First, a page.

Whilst discussing the fbtrex tool in class we had our apprehension regarding the feature. Now that we have had the feature for a week, we do not see this as a fit tool for this kind of experiment due to the fact that the tool is suited for quantitative data research, which was not the case for this small group-work research. Our research into these filter bubbles was aimed at looking at the overall ‘experience’, meaning we focused primarily on qualitative data, such as the differences in our newsfeed or general activities.
However, our group members have noted that early in January Facebook had changed it’s algorithm to favour content posted by friends rather that any news outlets etc. Upon discussion and comparison of our news feeds we have come to the conclusion that our feeds still primarily focus on friend-activity, events around us, advertisement primarily focused on shopping, as well as random entertainment videos. One of our team members, Nadia, who is most active on Facebook, as well as with a clear-cut political inclination, had more news articles show up than the rest of us. The other team members did not really notice a significant change that stood out. We expected that the people who are more active on Facebook would have a more tailored and different newsfeed than the people who are less active, but we did not find this to be true.
In our personal opinion on how this research could be improved for further studies, rather than just acting as a confirmation bias towards filter bubbles which have been taught to us in lectures, this kind of tool and research must be approached from a quantitative perspective. Multiple factors were not controlled and thus do not provide reliable data for analysis and comparison between accounts.
Blogpost 1: Fake News and False Flags
Our group takes the position that the article ‘Fake News and False Flags by The Bureau of Investigative Journalism does not feature enough explicit quantitative data, in order to be qualified as a ‘data’ journalism project, rather it is primarily based on citizen journalism, namely the single interview of Martin Wells.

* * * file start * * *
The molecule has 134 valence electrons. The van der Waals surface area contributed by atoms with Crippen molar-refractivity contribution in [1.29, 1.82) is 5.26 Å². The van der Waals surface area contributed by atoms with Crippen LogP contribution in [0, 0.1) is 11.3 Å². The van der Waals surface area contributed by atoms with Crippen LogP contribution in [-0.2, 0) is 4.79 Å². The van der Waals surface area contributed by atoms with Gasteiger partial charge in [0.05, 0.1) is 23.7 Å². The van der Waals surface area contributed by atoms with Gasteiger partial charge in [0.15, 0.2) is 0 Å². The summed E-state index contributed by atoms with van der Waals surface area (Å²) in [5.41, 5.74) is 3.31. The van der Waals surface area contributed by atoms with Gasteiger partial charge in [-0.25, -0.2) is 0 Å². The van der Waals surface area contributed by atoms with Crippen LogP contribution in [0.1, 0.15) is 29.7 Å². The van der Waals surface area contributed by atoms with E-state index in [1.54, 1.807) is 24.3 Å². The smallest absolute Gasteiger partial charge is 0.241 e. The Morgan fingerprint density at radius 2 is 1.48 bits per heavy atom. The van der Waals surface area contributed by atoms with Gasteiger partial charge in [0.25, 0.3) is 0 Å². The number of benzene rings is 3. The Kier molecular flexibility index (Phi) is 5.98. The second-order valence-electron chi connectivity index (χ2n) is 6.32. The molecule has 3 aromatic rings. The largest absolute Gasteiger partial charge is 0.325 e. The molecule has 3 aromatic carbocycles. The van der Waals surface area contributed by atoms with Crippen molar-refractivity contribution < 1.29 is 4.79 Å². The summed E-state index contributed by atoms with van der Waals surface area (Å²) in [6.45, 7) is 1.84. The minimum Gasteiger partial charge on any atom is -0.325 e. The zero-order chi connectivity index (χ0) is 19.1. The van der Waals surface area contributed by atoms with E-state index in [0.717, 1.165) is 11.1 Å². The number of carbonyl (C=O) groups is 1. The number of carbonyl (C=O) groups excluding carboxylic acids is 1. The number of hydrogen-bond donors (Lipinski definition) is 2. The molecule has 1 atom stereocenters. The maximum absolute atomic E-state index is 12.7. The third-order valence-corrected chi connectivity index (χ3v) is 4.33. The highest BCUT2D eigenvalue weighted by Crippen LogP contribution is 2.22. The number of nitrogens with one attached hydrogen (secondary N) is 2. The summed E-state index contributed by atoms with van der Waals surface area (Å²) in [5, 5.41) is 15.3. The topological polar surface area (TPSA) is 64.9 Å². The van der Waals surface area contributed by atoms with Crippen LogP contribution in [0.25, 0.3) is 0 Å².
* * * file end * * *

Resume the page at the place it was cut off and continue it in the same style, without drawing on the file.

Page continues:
The article investigates how the Pentagon – the US Department of Defense – paid British PR firm Bell Pottinger half a billion US dollars to work in Iraq. The purpose was for them to make fake terror and TV segments that were manipulated in the way that it looked like it came from Arabic news sources.
The article makes allusions or hints towards official documents, data or statistics being ‘unearthed’, however, it is not transparent enough: “A document unearthed by the Bureau shows the company was employing almost 300 British and Iraqi staff at one point.” This does not provide the insight into which documents presented this number. Further on, the journalists write: “The Bureau has identified transactions worth $540 million between the Pentagon and Bell Pottinger for information operations and psychological operations on a series of contracts issued from May 2007 to December 2011.” In these numerical statements the journalists do not refer to any data collection process or analysis, nor are any of the contracts mentioned revealed. One claim is based on data unearthed in a “similar contract”, whereby the journalists claim that “we have been told”, demonstrating their reliance on their anonymous sources or Martin Wells.